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Distance Races Also Thrill at 2008 Reebok Grand Prix
By David Monti
(c) 2008 Race Results Weekly, all rights reserved

NEW YORK (31-May) -- It is true that most of the 6,000-plus spectators who filled Ichan Stadium here, especially the 1,000 or so Jamaicans, came to see explosive sprinters like Usain Bolt, Tyson Gay and Allysun Felix.  Their cheers, deafening during the sprints, were largely lacking during the distance events, despite the entreaties of RRW's favorite meet announcer Scott Davis.

However, some exciting sprint finishes in the longer races did get the crowds on their feet, in particular the finish of the men's 5000m where Shadrack Kosgei of Kenya and Ali Abdosh of Ethiopia duked it out on the final 100m, the first race after a 45 minute delay caused by a heavy thunderstorm.  The pair were running close to 13-flat pace throughout the race, and it took a 56-second final 400m by Kosgei to lock down the win by just 4/100ths of a second, 13:14.46 to 13:14.50.  Abdosh was sprinting so fast in the final meters he nearly fell as he crossed the finish line.

"I thought the sprint was fantastic," said a beaming Kosgei.  "I was really strong."

Before the rains came, another Kenyan, Paul Kipsiele Koech, put on a steeplechase clinic, putting half a lap on the field and making a serious bid for a sub-8:00 performance or perhaps the USA all-comer record of 8:04.51 set by Brahim Boulami of Morocco at the adidas Track Classic in Portland in 2002.  He was nearly on schedule for the sub-8:00 with three laps to go (4:47) and two laps to go (5:51).  With Davis's help, the crowd was now getting into it and helped push Koech to a 65.6 second final lap.  It was enough to get well under Boulami's ACR, but not quite into sub-8:00 territory.

"I was trying to get under eight minutes and beat the season best of the year," said Koech who accomplished that goal with a world-leading 8:01.85.  But conditions were just too difficult to break eight minutes he said.  "It was too windy."

American Steve Slattery finished a distant second in 8:28.21 in his first steeplechase of the year.  "I came here with the intention to run 8:12," said Slattery who did not finish his 5000m races at the Mt. SAC Relays or Payton Jordan Cardinal Invitational meetings.  "My training is going very well.  I wanted to go to Mammoth (Mammoth Lakes, Calif.) to work on my strength.  I think I got stronger.  That's what I need to do."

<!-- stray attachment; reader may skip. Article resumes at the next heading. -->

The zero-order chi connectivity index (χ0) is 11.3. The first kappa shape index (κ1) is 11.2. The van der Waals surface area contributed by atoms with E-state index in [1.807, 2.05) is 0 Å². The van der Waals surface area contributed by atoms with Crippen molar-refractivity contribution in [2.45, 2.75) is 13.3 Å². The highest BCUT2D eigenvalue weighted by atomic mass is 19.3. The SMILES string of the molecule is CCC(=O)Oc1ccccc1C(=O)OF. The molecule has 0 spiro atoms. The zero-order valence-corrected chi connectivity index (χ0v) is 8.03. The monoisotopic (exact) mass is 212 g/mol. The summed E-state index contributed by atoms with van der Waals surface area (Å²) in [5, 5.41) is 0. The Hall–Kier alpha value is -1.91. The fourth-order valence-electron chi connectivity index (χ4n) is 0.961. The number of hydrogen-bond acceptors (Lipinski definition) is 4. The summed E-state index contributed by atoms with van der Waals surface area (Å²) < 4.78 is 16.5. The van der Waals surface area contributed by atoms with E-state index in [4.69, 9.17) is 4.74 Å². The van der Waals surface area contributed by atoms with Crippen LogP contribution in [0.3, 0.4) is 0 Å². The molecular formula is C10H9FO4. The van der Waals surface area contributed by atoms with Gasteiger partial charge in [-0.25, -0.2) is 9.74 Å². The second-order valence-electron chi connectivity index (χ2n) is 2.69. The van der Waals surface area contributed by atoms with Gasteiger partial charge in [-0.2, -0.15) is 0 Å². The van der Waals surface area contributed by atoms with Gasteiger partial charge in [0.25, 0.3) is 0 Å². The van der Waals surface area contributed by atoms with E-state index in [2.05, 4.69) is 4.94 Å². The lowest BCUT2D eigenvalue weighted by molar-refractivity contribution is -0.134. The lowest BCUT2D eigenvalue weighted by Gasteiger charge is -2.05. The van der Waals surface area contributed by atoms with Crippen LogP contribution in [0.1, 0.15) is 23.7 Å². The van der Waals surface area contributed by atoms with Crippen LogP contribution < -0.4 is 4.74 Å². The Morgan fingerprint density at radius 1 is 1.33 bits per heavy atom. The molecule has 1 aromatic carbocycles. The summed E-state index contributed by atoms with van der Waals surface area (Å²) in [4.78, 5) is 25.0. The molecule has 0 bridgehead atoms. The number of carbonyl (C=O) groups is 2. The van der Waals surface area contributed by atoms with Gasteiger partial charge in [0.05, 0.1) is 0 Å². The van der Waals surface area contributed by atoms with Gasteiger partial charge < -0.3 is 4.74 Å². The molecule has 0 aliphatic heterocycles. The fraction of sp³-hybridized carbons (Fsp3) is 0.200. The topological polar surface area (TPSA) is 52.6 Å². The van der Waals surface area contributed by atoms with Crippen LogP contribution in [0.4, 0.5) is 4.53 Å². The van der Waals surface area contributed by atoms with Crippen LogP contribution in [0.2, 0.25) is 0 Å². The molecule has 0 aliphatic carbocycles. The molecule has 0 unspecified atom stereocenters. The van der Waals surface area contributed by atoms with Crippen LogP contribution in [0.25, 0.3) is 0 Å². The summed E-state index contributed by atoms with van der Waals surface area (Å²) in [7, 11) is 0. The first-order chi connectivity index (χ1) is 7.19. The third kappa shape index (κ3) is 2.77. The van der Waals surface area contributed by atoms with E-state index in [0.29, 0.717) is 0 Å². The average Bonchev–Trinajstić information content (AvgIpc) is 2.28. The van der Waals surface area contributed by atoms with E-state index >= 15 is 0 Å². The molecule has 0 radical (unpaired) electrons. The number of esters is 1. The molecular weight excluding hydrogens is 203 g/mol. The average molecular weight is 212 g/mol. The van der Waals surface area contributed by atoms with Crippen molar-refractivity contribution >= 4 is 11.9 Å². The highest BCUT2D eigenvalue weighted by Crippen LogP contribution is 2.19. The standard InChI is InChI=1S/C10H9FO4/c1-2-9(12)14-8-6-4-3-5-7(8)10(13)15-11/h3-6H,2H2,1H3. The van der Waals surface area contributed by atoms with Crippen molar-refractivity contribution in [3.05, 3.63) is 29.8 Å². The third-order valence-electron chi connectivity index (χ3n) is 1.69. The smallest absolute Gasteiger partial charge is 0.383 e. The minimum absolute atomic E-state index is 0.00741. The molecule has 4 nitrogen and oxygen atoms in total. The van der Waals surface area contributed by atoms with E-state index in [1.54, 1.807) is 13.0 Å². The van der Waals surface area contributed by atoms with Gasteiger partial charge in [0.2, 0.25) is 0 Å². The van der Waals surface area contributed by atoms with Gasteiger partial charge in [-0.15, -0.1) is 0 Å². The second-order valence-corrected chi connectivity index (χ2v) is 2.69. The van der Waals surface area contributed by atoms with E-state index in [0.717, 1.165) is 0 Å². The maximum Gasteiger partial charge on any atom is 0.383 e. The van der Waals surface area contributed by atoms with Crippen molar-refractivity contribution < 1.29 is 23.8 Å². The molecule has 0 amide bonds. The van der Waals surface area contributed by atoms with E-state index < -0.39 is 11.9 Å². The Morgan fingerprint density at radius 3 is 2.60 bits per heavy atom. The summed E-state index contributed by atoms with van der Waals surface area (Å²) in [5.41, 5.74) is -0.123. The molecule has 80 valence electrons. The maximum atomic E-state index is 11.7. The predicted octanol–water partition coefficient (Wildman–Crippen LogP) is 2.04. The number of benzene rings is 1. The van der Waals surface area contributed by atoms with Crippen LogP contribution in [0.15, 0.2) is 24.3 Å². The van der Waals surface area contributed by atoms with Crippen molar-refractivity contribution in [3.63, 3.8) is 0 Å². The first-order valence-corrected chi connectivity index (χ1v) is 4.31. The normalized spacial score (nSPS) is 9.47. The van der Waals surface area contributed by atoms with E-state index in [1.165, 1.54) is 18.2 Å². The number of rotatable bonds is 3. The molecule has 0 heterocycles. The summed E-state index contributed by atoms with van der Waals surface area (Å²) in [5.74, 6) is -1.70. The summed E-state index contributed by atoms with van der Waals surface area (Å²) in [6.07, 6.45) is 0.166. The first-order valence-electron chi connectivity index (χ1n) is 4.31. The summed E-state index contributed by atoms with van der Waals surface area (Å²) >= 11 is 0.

Lauren Fleshman was delighted with her 5000m race which came after the Big Rain.  Paced initially by Serbia's Marina Muncan, then closely trailing Oceana 10,000m record holder Kim Smith of New Zealand, Fleshman surged to the lead with 600m to go, taking a shot at cracking the 15 minute barrier.  A 68.3 second closing lap put her into that exclusive club with a personal best 14:58.48.

"I tried not to think about the time," said Fleshman wearing the white and green of the Nike Oregon Track Club.  She added: "I don't run well to think about time."  She said she was fortunate to have Smith, who clocked 15:03.83 in second place, to draft behind in a near-perfect set-up.  "I'm really grateful," she said. "I clipped her about seven times.  I think I owe her a beer now."

Fourth place Ariana Lambie, the former Stanford star, set a personal best in fourth place: 15:19.42.

In the last event to be held before the Big Rain, Yusef Kamel of Bahrain won the 800m in a spirited sprint against Khadevis Robinson and Canadian Gary Reed.  The former Gregory Konchellah and son of former world champion Willy Konchellah, ran a meet record 1:45.53 to Robinson's 1:45.55 and Reed's 1:45.81.  [NOTE: The athletes and media were rushed out of the mixed zone due to the threat of lightning so there were no interviews conducted after this event --Ed.]

Running in his second professional race, Lopez Lomong won the 1500m over Kevin Sullivan with a strong sprint out of the final turn.  He wasn't even supposed to run this event and had thought that his manager had entered him in the 800m.  Meet director Mark Wetmore said the 800 was full, so Lomong ran the longer race, instead, clocking 3:37.81 to Sullivan's 3:38.22.

"I thought I'd be doing an 800 today," he said with an infectious smile.

Lomong, one of Sudan's "Lost Boys," was raised in the Upstate New York community of Tully, and saw his run here as something of a homecoming.  He wanted to represent.  "It's home, man," he said.  "I'm back in New York.  It's like someone knocking on your door.  You have to protect your house.  That's what I did here."

Aussies swept the top-2 places in the women's 1500m with Lisa Corrigan setting a strong early pace and Sara Jamieson sprinting for the win in 4:06.93 to Corrigan's 4:07.57.  It was Jamieson's second victory here.  American Amy Mortimer finished third in 4:07.62, her second close brush with the IAAF Olympic "A" standard of 4:07.00 in a week.

Maryam Yussuf Jamal won the women's 800m in 2:00.42.

*  *  *  *  *  *

The meet's final event, the men's 100m, was extraordinary.  Twenty-one year-old Usain Bolt not only beat world champion Tyson Gay but broke Asafa Powell's world record, clocking 9.72 to Gay's 9.85 with a legal 1.7 m/s following wind.  The house came down as the crowd, led by the Jamaicans, went wild and had to be restrained from running onto the track.

"My coach said concentrate on the drive phase and that's what I did," said Bolt.  "It doesn't matter if I have the world record if I don't have the Olympic gold medal."

Liu Zhang scratched from the hurdles with a hamstring injury to his trailing leg.


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